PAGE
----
Malcom McLaren - Buffalo Gals. Get it here (YSI).

Afrika Bambaataa & Soulsonic Force - Planet Rock. Get it
here (YSI).

Stetsasonic - Talkin' All That Jazz. Get it here (YSI).

Wednesday, 7 April 2010


Clap your hands everybody, because this is our our 100th blog post!! And funnily enough this 100th post is about a project I took part in recently, called Jazz Cakes 100!

100 t-shirts were handed out to 100 artists from various disciplines by Jazz Cakes, an artist collective based here in Cardiff. Each artist had to work with a designated number to create a piece from the starting point of this plain t-shirt. I got number 77..

Of course the first thing that came to my mind was BINGO. Pretty obvious, but as I moved to the UK I noticed that bingo is taken much more seriously over here. Much more. I pass a bingo hall every day on my way into town and I’ve become intrigued by the whole ‘bingo culture’. I started fantasizing what goes on in behind those doors. The anticipation, the suspense, the defeats and the victories…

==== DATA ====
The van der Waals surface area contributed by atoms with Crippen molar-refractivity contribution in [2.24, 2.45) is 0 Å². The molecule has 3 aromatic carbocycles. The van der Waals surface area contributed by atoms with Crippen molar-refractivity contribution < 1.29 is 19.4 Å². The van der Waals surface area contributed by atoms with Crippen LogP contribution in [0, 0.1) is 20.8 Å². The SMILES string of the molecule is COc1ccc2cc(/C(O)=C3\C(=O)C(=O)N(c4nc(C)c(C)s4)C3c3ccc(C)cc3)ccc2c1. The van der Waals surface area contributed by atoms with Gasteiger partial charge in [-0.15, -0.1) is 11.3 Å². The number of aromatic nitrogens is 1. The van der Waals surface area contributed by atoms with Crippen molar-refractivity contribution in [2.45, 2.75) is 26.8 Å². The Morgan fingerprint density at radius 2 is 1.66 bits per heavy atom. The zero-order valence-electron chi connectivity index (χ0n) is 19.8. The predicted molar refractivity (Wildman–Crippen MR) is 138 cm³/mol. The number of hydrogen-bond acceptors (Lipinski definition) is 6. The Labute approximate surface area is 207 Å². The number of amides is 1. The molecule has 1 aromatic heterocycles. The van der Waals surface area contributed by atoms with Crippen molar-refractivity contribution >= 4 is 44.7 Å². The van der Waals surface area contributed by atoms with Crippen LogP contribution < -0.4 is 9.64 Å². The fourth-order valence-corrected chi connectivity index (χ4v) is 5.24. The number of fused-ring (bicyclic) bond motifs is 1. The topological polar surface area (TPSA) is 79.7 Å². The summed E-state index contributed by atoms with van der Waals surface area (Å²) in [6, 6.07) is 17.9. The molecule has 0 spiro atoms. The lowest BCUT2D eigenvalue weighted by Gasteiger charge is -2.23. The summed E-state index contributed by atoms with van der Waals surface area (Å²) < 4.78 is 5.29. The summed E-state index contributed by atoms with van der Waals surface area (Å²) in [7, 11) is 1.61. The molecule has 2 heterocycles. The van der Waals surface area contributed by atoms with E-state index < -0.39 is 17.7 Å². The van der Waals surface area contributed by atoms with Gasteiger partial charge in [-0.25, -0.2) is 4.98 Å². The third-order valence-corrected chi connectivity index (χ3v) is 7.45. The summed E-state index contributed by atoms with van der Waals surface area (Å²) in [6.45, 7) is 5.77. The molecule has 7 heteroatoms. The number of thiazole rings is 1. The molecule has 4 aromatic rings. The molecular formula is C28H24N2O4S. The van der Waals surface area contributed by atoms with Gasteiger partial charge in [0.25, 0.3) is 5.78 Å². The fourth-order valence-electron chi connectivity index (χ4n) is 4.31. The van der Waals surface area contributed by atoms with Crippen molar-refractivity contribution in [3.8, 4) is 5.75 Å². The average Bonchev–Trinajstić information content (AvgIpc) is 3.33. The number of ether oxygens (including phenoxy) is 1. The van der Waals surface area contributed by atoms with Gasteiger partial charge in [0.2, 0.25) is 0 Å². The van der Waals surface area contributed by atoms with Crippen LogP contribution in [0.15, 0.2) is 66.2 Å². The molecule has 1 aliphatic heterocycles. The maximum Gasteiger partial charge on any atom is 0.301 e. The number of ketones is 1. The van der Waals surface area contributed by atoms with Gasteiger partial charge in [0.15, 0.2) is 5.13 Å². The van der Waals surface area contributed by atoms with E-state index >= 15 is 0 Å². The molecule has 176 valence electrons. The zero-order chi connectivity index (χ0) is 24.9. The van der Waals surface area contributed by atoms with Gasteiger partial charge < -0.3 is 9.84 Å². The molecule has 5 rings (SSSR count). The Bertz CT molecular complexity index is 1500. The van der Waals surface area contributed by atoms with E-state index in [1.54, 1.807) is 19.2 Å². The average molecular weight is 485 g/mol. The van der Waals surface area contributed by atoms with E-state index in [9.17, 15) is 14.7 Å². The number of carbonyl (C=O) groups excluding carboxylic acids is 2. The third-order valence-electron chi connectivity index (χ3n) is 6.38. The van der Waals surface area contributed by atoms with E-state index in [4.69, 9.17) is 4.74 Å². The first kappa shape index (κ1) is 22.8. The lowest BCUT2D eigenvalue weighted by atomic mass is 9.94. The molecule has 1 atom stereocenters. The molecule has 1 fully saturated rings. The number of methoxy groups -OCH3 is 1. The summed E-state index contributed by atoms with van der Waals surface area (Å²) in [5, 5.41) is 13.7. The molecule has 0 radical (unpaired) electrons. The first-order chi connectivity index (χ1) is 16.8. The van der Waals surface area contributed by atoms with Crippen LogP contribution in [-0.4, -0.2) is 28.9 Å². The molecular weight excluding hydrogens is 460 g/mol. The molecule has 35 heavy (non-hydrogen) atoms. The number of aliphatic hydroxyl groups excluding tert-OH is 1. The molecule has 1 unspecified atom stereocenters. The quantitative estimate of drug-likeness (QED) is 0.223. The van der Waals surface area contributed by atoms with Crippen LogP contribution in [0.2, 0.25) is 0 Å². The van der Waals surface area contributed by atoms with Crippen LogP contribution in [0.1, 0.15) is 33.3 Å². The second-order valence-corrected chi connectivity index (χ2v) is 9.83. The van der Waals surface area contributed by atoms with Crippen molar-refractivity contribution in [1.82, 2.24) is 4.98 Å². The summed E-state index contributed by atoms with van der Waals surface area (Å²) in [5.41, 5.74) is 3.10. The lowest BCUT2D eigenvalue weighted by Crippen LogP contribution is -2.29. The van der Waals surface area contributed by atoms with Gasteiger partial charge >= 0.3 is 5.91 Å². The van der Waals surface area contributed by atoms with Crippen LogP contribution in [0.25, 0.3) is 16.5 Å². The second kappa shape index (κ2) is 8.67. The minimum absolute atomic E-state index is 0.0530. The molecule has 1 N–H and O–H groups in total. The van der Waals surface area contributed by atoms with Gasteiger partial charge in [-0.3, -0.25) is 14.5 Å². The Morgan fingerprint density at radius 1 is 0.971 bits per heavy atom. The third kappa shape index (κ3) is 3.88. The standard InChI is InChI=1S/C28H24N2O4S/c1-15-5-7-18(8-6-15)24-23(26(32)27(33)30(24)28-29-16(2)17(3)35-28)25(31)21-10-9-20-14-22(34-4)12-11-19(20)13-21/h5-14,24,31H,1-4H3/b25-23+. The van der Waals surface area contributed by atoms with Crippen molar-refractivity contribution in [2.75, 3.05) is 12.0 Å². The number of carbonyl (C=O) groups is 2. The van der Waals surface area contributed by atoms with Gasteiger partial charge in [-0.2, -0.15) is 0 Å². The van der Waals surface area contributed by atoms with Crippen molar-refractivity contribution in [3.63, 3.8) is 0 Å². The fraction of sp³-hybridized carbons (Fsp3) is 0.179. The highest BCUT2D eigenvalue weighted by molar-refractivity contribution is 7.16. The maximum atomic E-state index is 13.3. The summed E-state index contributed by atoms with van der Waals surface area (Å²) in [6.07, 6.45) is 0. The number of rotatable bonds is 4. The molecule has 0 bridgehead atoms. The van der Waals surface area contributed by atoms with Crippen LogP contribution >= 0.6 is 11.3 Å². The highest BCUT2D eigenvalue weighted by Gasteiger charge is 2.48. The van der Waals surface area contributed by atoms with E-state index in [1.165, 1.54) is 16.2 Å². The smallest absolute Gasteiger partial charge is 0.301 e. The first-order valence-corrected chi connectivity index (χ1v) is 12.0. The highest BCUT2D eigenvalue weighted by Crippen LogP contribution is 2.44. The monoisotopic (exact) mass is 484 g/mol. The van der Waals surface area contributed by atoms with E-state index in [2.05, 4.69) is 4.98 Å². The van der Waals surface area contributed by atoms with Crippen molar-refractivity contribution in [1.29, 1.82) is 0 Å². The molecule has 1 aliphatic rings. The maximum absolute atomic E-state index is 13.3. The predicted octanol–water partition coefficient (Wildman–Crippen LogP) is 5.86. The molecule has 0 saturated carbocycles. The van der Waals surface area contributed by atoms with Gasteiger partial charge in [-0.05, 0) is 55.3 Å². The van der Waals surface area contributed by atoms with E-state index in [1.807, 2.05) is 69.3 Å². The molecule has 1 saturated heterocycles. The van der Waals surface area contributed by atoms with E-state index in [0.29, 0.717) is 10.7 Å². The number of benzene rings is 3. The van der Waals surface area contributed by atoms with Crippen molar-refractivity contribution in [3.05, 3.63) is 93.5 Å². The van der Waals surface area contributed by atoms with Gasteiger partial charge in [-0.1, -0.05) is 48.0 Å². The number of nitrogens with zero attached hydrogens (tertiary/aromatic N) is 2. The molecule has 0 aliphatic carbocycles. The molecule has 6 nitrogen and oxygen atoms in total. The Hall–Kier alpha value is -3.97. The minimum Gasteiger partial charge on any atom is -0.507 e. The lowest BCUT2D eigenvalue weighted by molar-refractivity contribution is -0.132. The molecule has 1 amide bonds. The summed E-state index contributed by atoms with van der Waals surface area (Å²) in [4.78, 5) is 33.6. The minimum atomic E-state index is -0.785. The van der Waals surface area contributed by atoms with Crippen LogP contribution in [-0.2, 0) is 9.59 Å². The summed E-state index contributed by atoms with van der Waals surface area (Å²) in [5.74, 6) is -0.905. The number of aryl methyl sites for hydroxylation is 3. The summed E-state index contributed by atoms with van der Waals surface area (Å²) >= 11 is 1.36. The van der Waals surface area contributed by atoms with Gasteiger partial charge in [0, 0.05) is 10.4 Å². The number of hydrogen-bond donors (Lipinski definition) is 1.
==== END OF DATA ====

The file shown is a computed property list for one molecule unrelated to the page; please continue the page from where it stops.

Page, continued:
Instead of making a print or cutting the shirt up, I decided to keep it close to its subject by making brooches, an accessory usually associated with old ladies (just like Bingo is).

I drew lots of elderly ladies and taxi's (to my annoyance there's always a huge line of cabs parked on the cycle lane in front of the bingo hall) and I learned a lot about bingo lingo!

It took a while for the Jazz Cakes to retrieve all 100 shirts, but the countdown has begun: the exhibition opens this Saturday April 10 at gallery Studio B, 24 Tudor Lane (Riverside) in Cardiff. Drop by anytime from 18.00 till 23.00!